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I am learning to solve limit with multi-variables by myself.

but I don't understand some concepts when we apply the technique.

Example (1) : $f(x,y)=\frac{x+y}{x^2+y^2}$ , $g(x,y,z)=\frac{xyz}{x^2+y^2+z^2}$ , $h(x,y)=\frac{xy}{x^2+y^2}$

Firstly,

when we solve $\lim_{(x,y)\to(0,0)}f(x,y)$ , why can we apply the following technique in case of $f(x,y)$

$\lim_{x\to0}f(x,0)\neq\lim_{y\to0}f(0,y) \Rightarrow \lim_{(x,y)\to(0,0)}f(x,y)$ doesn't exist ,

but we can't apply the technique in case of $g(x,y,z)$.

Secondly,

In example (1) , which function(s) can we apply polar , cylindrical and spherical coordinate system to replace the variables and please explain briefly.

Thirdly,

$h(x,y)$ , we can consider $(x,y)\to(0,0)$ along the line $y=mx$

can we apply the same concept in case of $f(x,y)$ ??

And what kinds of the limit can apply the technique ??

Thanks for your help :)

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1 Answer 1

up vote 2 down vote accepted

You say you can't apply the technique in the case of $g(x,y,z)$. This is not correct. You can apply the technique, it just doesn't tell you anything. Let me be more specific. We have the theorem

Theorem. Let $f: \mathbb{R}^n \to \mathbb{R}^m$. If $\lim\limits_{x \to x_0} f(x) = L \in \mathbb{R}^m$, then for every sequence $(x_n)_n$ which converges to $x_0$ we have that $\lim\limits_{n \to \infty} f(x_n) = L.$

This means that if the limit exists then no matter how we approach the point, we will always approach the same number.

In the case of the first example approaching from $x=0$ and $y>0$ gives $+\infty$, a different result than from $x=0$ and $y < 0$ which gives $-\infty$. It follows that the limit cannot exist, since if it did we would have $\infty = -\infty$ which is false. (The theorem may be extended to cases in $\mathbb{R}$ for $\pm \infty$.)

In the second example we can happily attempt to do the same thing. Nothing stops us from trying. However, it won't do us any good. This is because in the second case the limit as $(x,y,z) \to (0,0,0)$ does exist. So approaching it in different ways will never give different answers, so the theorem above will never be able to disprove that the limit exists. The problem, of course, with this is that we don't know ahead of time that the limit exists. We try a few paths and they all turn out the same, so we begin to suspect that the limit might exist.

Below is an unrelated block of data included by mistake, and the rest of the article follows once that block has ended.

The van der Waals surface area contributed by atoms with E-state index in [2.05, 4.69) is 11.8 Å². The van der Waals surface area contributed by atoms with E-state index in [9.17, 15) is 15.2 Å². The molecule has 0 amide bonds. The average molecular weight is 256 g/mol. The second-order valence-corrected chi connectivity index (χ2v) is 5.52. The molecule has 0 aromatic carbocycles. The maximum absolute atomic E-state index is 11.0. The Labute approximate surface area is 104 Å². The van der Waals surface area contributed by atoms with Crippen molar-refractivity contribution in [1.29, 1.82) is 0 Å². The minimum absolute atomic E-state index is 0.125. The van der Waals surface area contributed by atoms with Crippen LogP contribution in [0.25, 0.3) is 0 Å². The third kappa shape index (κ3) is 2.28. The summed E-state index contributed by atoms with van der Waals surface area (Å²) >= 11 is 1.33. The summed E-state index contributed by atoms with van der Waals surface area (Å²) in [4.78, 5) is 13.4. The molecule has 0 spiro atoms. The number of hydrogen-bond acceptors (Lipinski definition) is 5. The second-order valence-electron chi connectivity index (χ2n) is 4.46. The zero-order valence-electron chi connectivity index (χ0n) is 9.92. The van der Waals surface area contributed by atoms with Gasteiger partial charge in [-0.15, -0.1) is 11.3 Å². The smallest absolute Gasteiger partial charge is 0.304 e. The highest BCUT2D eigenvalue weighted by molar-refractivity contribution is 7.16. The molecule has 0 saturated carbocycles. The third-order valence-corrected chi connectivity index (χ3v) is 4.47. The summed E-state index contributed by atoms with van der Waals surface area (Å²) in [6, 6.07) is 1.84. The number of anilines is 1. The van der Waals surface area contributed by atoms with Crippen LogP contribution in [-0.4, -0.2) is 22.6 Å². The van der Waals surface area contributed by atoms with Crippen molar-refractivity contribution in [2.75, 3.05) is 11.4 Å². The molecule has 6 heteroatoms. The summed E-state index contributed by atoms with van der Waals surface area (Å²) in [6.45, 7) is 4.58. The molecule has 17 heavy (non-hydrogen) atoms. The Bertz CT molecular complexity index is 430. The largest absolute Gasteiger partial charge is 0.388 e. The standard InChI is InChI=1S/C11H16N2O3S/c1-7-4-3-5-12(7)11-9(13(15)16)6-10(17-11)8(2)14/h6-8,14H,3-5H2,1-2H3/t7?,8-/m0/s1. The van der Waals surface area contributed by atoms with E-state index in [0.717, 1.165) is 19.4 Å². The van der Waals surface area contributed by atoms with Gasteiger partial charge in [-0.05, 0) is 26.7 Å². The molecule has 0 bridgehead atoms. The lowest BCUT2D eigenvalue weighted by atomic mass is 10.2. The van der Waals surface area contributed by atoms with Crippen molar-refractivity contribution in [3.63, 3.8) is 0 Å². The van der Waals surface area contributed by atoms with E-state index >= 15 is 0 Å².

With experience there are some tricks to tell. For instance, when I look at the second example, I note that the total degree of the top is 3, and the total degree of the bottom is 2. In this case the function is going to behave like $x^3/x^2$ would in one dimension, so the limit is going to be zero. Now we must be careful, this is just intuition. You can prove that degree arguments like this work under certain restrictions, but this is a topic for a more advanced analysis course.

To prove the limit does exist, you have to use the $\epsilon-\delta$ definition of the limit. That is, for every $\epsilon >0$ you must find $\delta > 0$ such that when $|(x,y,z)-(0,0,0)|<\delta$ you have $|g(x,y,z)| < \epsilon$. One easy trick is to note that $|x| = \sqrt{x^2} \leq \sqrt{x^2 + y^2 + z^2}$ and similarly for $y$ and $z$. So $$ |g(x,y,z)| \leq \frac{(x^2+y^2+z^2)^{3/2}}{x^2+y^2+z^2} = \sqrt{x^2+y^2+z^2} = |(x,y,z)|. $$ Hence if we took $\delta = \epsilon$ the previous line would show $|g(x,y,z)|\leq|(x,y,z)|< \delta = \epsilon$ whenever $|(x,y,z)|<\delta$. It follows that the limit does exist and is zero.

In the third example the degree of the top and bottom are equal so we suspect that the limit may not exist. Indeed, taking a path $x=0$ and $y \to 0$ gives 0 along the whole path, but taking a path $x=y \to 0$ gives $\frac{1}{2}$ along the whole path, so the limit does not exist.

I hope this clears things up for you.

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